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GEARY: Architectural styles help to tell Grand Haven's history

• May 25, 2018 at 3:00 PM

We are fortunate to have several architectural gems remaining in the area which offer a look into our community’s past. Many of those gems, representative of varied architectural styles, are found along Washington Avenue in Grand Haven.

One of them is the Grand Trunk Depot located at 1 N. Harbor. Opening in 1870 as the Detroit & Milwaukee Railroad Depot, it was almost immediately a busy terminal, serving eight trains a day. The Depot’s arched windows, simple hipped roof and elaborate corbels are features of the Italianate style, popular in the 1870s.

The Depot eventually became the home to the Tri-Cities Historical Museum’s Depot Museum of Transportation. In 2017, the City of Grand Haven and owner of the Depot announced it would become a part of the city's new Waterfront Stadium project.

The Kirby House at 2 Washington Ave. was built in 1873 and also reflects the Italianate style of commercial architecture, though in a more simple form than the Depot. The building’s upper windows are arched and have an elaborated window “crown” above them, a tell-tale sign of its architectural style. Originally built as a three-story building, the upper floor was removed in the mid-1960s, while it was a Win Schuler’s Restaurant.

The former Orpheum Theater at 16 Washington was constructed in 1872. The building’s façade is another fine example of Italianate commercial architecture and is more detailed than the Kirby’s.

Other buildings along Washington Avenue also exhibit exteriors showcasing the Italianate style, such as 100 Washington, at the corner of First Street. It was the second three-story brick building built in Grand Haven and was the city’s first post office. Its façade represents a textbook example of Italianate commercial architecture with beautifully detailed window crowns.

The three-story brick building at 117 Washington, known for many years as Seifert Brothers Recreation, is another prime example. And 206 Washington, historically the home of Ekkens Store, also showcases details reflective of the style.

Italianate was also popular in residential architecture. The home of Dr. Arend VanderVeen at 508 Washington exemplifies this. Completed in 1872 at a cost of approximately $20,000, this two-story brick home features an eye-catching corner tower. The glass-enclosed cupola at the top of the tower was clearly visible from all around town when the home was first built.

At the corner of Washington and First Street stands the old Story & Clark piano factory, now home to Harbourfront Place. The first stage of the factory was completed in 1901. With little need for ornamentation on a factory building, form followed function. Rows of windows line the walls, giving workers access to much-needed natural light. The main entrance showcases what little ornamentation the building has with straight window crowns over the windows and pilasters appearing on the ground level, giving the illusion of a columned entrance.

Floto’s at 123 Washington is representative of a much more recent style known as Mid-Century Modern. The building’s façade showcases clean lines, geometric shapes and a bold color popular in the era.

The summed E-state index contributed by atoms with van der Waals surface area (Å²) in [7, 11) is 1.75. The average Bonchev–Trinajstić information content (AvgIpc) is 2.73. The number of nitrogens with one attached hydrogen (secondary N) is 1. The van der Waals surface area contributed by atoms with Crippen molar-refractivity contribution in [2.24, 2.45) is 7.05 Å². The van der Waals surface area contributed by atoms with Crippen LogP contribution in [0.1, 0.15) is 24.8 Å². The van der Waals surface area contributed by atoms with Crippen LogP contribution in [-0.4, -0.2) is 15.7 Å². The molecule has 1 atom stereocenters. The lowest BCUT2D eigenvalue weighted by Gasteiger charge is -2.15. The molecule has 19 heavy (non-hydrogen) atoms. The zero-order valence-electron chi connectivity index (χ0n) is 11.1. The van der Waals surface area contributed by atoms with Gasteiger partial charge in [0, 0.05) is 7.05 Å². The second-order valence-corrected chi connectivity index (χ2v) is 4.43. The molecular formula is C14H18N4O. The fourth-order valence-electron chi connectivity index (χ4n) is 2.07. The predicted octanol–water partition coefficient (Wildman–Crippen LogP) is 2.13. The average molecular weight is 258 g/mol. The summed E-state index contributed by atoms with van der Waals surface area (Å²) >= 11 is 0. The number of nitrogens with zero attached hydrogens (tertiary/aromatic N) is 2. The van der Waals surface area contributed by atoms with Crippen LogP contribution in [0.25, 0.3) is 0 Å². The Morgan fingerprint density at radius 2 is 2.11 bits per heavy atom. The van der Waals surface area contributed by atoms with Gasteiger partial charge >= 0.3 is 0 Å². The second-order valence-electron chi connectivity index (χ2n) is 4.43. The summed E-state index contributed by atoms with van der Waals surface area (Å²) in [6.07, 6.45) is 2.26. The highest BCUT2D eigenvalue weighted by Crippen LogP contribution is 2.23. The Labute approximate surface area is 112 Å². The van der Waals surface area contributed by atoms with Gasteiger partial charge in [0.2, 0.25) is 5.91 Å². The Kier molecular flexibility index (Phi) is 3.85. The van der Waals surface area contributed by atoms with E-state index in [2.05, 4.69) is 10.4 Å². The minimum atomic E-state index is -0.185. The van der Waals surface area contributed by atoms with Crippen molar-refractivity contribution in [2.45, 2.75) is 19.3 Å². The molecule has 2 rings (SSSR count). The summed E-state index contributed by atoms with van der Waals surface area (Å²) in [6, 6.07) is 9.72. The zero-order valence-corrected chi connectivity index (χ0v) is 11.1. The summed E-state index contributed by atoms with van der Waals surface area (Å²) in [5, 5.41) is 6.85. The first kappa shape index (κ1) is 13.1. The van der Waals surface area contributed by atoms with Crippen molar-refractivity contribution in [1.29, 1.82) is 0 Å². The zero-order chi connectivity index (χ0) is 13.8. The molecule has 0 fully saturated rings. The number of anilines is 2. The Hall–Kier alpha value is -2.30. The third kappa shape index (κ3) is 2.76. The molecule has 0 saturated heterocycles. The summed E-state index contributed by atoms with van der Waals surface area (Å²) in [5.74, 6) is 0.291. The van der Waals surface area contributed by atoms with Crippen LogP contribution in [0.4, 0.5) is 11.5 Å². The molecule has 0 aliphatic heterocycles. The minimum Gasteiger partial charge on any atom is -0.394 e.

Two buildings in the 200 block of Washington demonstrate yet a different style of architecture. The original location of the Grand Haven State Bank is at 218 Washington. The entrance framed by two small wooden pillars is a modest representation of the Colonial Revival style. Within 10 years, the Grand Haven State Bank moved to a new location directly across the street at 223 Washington. The new bank, constructed of brick and stone, reflects the Neoclassical style on a grand scale. The two-story pediment archway is supported by Ionic columns meant to show the importance of the building to the community.

Though few remnants remain, the Cutler House Hotel once stood at the corner of Washington and Third Street, at 234 Washington. When built, the Cutler House stood five stories high and was designed in the Second Empire style, also very popular in the mid to late 19th century. The hotel’s magnificent mansard roof, bracketed cornice and central cupola were undoubtedly impressive for guests and visitors to Grand Haven to behold.

A large portion of the hotel was lost in the great fire of 1889. Cutler did rebuild in the L-shape that is visible today, but the defining features of the original Second Empire building were not replaced.

First Reformed Church on the northeast corner of Third and Washington is the fifth First Reformed Church to stand at this corner. Dedicated in 1914, the brick church replaced a structure that had burned in 1913. Its prominent corner tower houses the official town clock, which had also been featured in the third and fourth churches built on this site.

Near to First Reformed Church stands the W.C. Sheldon House at 321 Washington. Sheldon was the proprietor of the Sheldon Mineral Springs and Spa, which at one time stood directly across the street from the Cutler House. Constructed in 1890 in the Queen Anne style, some of the house’s trim features wood panels from the Challenge Refrigerator Co. The Sheldon House remains the last of the great houses that once stood west of Fourth Street on Washington Avenue.

If you are interested in learning more about the history of downtown Grand Haven, consider taking one of the Tri-Cities Historical Museum’s free summer walking tours. Our Downtown Grand Haven Walk will be given in June and July and our new Downtown to Centertown Walk will be given in August. Please check out the museum’s website at tri-citiesmuseum.org for more information.

— Kevin Geary‚Ä® is the curator of education‚Ä® for the Tri-Cities Historical Museum.


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